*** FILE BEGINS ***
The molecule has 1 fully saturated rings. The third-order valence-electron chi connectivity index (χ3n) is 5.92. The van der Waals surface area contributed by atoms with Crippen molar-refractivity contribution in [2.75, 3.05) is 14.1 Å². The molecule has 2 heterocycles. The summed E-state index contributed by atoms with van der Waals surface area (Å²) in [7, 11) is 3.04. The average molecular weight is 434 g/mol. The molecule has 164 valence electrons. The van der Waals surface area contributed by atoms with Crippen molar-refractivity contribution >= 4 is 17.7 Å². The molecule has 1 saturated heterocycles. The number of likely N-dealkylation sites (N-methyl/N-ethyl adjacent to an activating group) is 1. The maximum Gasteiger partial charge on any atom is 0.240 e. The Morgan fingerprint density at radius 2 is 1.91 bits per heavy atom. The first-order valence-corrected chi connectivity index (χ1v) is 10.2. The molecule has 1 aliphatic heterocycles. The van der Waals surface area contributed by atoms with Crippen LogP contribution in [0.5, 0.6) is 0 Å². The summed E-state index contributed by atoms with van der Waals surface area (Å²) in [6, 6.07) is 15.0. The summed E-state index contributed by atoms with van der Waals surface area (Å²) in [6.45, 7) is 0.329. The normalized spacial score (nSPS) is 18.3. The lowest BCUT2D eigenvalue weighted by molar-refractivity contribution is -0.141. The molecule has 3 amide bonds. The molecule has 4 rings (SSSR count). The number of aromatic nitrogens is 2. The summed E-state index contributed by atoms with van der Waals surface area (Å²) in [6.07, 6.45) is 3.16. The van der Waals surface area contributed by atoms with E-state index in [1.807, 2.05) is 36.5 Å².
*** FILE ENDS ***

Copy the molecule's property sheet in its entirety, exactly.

The molecule has 1 fully saturated rings. The third-order valence-electron chi connectivity index (χ3n) is 5.92. The van der Waals surface area contributed by atoms with Crippen molar-refractivity contribution in [2.75, 3.05) is 14.1 Å². The molecule has 2 heterocycles. The summed E-state index contributed by atoms with van der Waals surface area (Å²) in [7, 11) is 3.04. The average molecular weight is 434 g/mol. The molecule has 164 valence electrons. The van der Waals surface area contributed by atoms with Crippen molar-refractivity contribution >= 4 is 17.7 Å². The molecule has 1 saturated heterocycles. The number of likely N-dealkylation sites (N-methyl/N-ethyl adjacent to an activating group) is 1. The maximum Gasteiger partial charge on any atom is 0.240 e. The Morgan fingerprint density at radius 2 is 1.91 bits per heavy atom. The first-order valence-corrected chi connectivity index (χ1v) is 10.2. The molecule has 1 aliphatic heterocycles. The van der Waals surface area contributed by atoms with Crippen LogP contribution in [0.5, 0.6) is 0 Å². The summed E-state index contributed by atoms with van der Waals surface area (Å²) in [6, 6.07) is 15.0. The summed E-state index contributed by atoms with van der Waals surface area (Å²) in [6.45, 7) is 0.329. The normalized spacial score (nSPS) is 18.3. The lowest BCUT2D eigenvalue weighted by molar-refractivity contribution is -0.141. The molecule has 3 amide bonds. The molecule has 4 rings (SSSR count). The number of aromatic nitrogens is 2. The summed E-state index contributed by atoms with van der Waals surface area (Å²) in [6.07, 6.45) is 3.16. The van der Waals surface area contributed by atoms with E-state index in [1.807, 2.05) is 36.5 Å².